Scientists at The Australian National University (ANU) have found a new way to store quantum data long enough to share the information around a next-generation internet which promises to be impervious to hacking.
The work, published in Nature Physics, addresses a crucial challenge that has eluded researchers worldwide.
Lead researcher Associate Professor Matthew Sellars from the ANU Research School of Physics and Engineering said the improved storage was an important part of a viable quantum internet.
“The effort to build a quantum computer is often described as the space race of the 21st century,” said Dr Sellars, who is the Program Manager in the Centre for Quantum Computation and Communication Technology (CQC2T) at ANU.
“Our work will allow us to build a global network to connect quantum computers.”
The team used a rare earth element, called erbium, in a crystal to increase the storage time of telecom-compatible quantum memory by 10,000 times compared to previous efforts.
Erbium has unique quantum properties and operates in the same bandwidth as existing fibre optic networks, eliminating the need for a conversion process.
“We have shown that an erbium-doped crystal is the perfect material to form the building blocks of a quantum internet that will unlock the full potential of future quantum computers,” Dr Sellars said.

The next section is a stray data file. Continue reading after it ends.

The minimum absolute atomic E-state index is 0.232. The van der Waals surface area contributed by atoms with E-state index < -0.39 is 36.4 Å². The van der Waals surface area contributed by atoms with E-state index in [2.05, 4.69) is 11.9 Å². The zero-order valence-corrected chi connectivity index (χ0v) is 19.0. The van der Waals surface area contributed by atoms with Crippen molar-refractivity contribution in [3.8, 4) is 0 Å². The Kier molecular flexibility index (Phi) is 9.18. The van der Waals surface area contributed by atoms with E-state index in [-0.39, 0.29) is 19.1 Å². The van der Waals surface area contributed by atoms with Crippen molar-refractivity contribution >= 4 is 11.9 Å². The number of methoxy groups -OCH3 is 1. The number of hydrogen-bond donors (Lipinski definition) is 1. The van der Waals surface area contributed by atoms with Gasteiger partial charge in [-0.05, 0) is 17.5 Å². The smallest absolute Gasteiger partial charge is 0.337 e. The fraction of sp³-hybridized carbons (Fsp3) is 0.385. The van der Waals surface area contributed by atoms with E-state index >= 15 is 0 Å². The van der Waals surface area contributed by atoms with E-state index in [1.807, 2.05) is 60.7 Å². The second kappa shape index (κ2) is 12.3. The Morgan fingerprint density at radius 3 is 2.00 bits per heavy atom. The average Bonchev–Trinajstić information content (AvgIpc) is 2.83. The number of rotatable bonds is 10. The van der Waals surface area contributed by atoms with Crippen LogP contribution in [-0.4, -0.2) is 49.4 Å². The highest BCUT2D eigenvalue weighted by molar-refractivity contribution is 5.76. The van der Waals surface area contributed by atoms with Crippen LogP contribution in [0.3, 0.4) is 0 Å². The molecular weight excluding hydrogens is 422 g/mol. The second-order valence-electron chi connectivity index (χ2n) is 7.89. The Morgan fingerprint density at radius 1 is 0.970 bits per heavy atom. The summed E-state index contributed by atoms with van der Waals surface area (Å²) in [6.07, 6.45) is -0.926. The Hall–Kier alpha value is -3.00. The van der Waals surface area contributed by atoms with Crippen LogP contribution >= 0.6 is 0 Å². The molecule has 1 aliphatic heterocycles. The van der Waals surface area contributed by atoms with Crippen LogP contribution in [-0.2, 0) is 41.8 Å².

“We had this idea 10 years ago, but many of our peers told us that such a simple idea couldn’t work. Seeing this result, it feels great to know that our approach was the right one.”
Dr Rose Ahlefeldt from the ANU Research School of Physics and Engineering said quantum memory allowed scientists to buffer and synchronise quantum information, operations necessary for long- range and ultra-secure encrypted communications.
“At the moment researchers are using memories that don’t work at the right wavelength, and have to employ a complicated conversion process to and from the communications wavelength,” said Dr Ahlefeldt, who is a Discovery Early Career Research Award (DECRA) Fellow and is also from the CQC2T.
“This can be inefficient, and means they have to do three very difficult things instead of just one.”
First author and PhD scholar Miloš Rančić said the new technology can also be operated as a quantum light source or used as an optical link for solid-state quantum computing devices, connecting them to the quantum internet.
“Our technology can connect with many types of quantum computers including CQC2T’s silicon qubits and superconducting qubits, which Google and IBM are developing,” said Mr Rančić from the ANU Research School of Physics and Engineering and the CQC2T.
ContactAssociate Professor Matthew Sellars